Once he got back into the groove of things, what were some of the songs that just came flowing out of him the quickest?

Probably like two. He really took his time to perfect this album. So, he would go back to records and tweak them. On Championships, he knocked out ‘Trauma’ really quickly. He did the two verses, the hook. Then, two weeks later, he knocked out the third verse. ‘Oodles N Noodles Babies,’ he knocked that out in one session. If you listen to that record; the cadence, the tone, the speed of how he rapped; that was in one session. If I were to go through all the backup sessions and look at the timestamps, those sessions were probably no more than two hours, maybe. He did ‘Respect The Game’ fairly quickly, as well.

With all this new attention comes a new crowd that wants to be around Meek. Who were some celebrities or noteworthy people who were in the studio during the making of Championships?

Of course, [Philadelphia 76ers co-owner] Michael Rubin would check in on him to see how the album was coming along. Robert Kraft came in for one session. Robinson Cano came in to vibe one day.

Wait, Robert Kraft was in the studio with Meek listening to some of the hardest gangster rap music of 2018 before the rest of us?

(Laughs) Yeah, he was there for a session. He came through one time. That was crazy.

Was he giving his input on the music?

With Meek, he’s adamant about making people from that other side of life understand what it is to come up from the bottom and deal with the things he’s dealt with in the ghettos of America. Helping them understand the mind frame of what could make somebody think this way, or convey their life this way. He’s very passionate about explaining himself.

How much of Championships was recorded before prison as opposed to after?

We had a lot of records. But, the Championships album that the fans got was recorded after he was released. There’s more. There’s even more in the hard drive.

Roughly, how many songs would you say Meek recorded for Championships album?

There were well over 100 records. That’s including some that were recorded right before he went [to prison]. A lot of those records will probably never see the light of day.

Out of those roughly 100 songs, were there any collaborations that you wish would come out or you think fans will love?

He has some stuff that’ll eventually come out. He has some stuff with [Lil] Durk, and him and Swizz [Beatz] got in together. It was stuff that was just a timing thing. Swizz had his album, so he was moving around, doing his thing. But, they’re definitely going to get back in. Him and Durk vibe really well. There’s a few records in the tuck.

What’s the longest session were you in the studio for, for Championships?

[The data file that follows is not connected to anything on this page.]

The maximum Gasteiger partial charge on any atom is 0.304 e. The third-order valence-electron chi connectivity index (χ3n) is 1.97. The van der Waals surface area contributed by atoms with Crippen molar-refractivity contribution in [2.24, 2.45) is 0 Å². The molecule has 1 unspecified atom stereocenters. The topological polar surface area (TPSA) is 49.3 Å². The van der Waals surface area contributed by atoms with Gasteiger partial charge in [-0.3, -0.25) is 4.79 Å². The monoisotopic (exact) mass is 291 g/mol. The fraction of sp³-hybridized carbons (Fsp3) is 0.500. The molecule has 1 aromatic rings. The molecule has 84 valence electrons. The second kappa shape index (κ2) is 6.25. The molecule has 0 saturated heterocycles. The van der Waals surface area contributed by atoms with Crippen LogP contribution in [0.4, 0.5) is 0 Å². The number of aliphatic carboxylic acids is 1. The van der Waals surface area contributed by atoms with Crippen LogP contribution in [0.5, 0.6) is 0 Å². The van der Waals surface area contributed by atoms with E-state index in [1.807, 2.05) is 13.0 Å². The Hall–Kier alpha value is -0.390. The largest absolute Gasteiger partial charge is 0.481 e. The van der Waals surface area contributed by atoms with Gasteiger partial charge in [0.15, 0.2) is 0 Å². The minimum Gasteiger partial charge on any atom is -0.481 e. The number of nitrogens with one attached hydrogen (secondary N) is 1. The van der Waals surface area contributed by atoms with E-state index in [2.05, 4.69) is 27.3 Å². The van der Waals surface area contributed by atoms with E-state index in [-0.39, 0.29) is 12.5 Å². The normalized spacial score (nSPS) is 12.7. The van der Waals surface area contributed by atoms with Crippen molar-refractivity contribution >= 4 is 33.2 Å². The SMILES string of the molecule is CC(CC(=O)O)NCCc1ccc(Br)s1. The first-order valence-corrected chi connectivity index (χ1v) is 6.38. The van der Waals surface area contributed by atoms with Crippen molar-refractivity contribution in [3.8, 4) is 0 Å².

He had so much to deal with. In the interim, he was filming a movie that he’s discussed, doing a lot of press and promotion. We weren’t necessarily in these crazy lockout sessions. But, of course, we had our classic 12 to 14-hour sessions pretty consistently. But, compared to what I’m used to with him, this recording process was a breeze. I’m used to 24 hours to over 30 hours straight of us going in and fine tuning, especially towards the end of a project. But, this particular project, with him having so much to balance and record at the same time, we didn’t have those lengthy sessions.

Ok, take us into those 30-hour sessions. How do you stay focused that long?

It’s a rollercoaster because, of course, you’re human. So, you’re exhausted, aggravated, and ready to wrap the session up. But, what keeps me motivated is when we get to a point where I feel like we’re kind of dwindling and getting tired, I replay certain songs and playing them to a level where it’s an adrenaline rush. Meek has this thing that if he’s kind of stuck, he’ll go back and play what he has to get us excited again.

Also, the driving force is we have a point to prove. I feel like with every project, we are all on the same page of that underdog mind frame. That’s what made Championships such an amazing project. People didn’t know what to expect. But, at the same time, we’ve never been embraced at that level. That energy of Meek is really a top dog, and he’s never really embraced in that way. I feel like he was really driven and that’s why you got Championships.

The human body is still the human body. So, there had to have been times y’all were sleeping in the studio.

There’s cat naps, but we’re never down for hours at a time. It would be an hour or two. I remember a session for Dreams Worth More Than Money, we were at the crunch time and really needed to polish it up to turn it in. I’m asleep behind the boards, and Meek’s taking a nap on the couch. It’s quick power naps and we’ll get right back at it.

This really speaks to how close the artist and the engineer are when making a project. That’s part of what made the death of Future’s engineer, Seth Firkins, in 2017 so heartbreaking to the music community. Did that have any effect on you or the engineering community at all?